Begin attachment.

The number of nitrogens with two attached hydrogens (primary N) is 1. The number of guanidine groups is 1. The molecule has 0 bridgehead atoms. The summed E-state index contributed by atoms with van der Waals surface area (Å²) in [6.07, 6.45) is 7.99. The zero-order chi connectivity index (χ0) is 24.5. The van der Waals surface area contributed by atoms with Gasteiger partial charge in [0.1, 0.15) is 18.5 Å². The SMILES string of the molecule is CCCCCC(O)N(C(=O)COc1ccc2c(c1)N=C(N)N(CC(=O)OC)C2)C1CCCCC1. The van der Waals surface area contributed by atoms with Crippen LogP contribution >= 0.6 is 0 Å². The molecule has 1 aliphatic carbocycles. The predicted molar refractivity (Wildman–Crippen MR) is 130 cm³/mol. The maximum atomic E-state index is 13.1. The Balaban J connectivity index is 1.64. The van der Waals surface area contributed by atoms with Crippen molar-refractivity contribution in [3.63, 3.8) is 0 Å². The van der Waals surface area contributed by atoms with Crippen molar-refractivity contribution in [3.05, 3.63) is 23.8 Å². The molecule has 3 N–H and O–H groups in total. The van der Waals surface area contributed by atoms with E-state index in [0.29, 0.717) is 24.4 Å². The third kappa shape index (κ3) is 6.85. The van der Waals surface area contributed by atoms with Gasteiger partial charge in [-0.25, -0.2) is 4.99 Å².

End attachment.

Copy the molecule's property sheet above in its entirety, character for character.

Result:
The number of nitrogens with two attached hydrogens (primary N) is 1. The number of guanidine groups is 1. The molecule has 0 bridgehead atoms. The summed E-state index contributed by atoms with van der Waals surface area (Å²) in [6.07, 6.45) is 7.99. The zero-order chi connectivity index (χ0) is 24.5. The van der Waals surface area contributed by atoms with Gasteiger partial charge in [0.1, 0.15) is 18.5 Å². The SMILES string of the molecule is CCCCCC(O)N(C(=O)COc1ccc2c(c1)N=C(N)N(CC(=O)OC)C2)C1CCCCC1. The van der Waals surface area contributed by atoms with Crippen LogP contribution >= 0.6 is 0 Å². The molecule has 1 aliphatic carbocycles. The predicted molar refractivity (Wildman–Crippen MR) is 130 cm³/mol. The maximum atomic E-state index is 13.1. The Balaban J connectivity index is 1.64. The van der Waals surface area contributed by atoms with Crippen molar-refractivity contribution in [3.63, 3.8) is 0 Å². The van der Waals surface area contributed by atoms with Crippen molar-refractivity contribution in [3.05, 3.63) is 23.8 Å². The molecule has 3 N–H and O–H groups in total. The van der Waals surface area contributed by atoms with E-state index in [0.29, 0.717) is 24.4 Å². The third kappa shape index (κ3) is 6.85. The van der Waals surface area contributed by atoms with Gasteiger partial charge in [-0.25, -0.2) is 4.99 Å².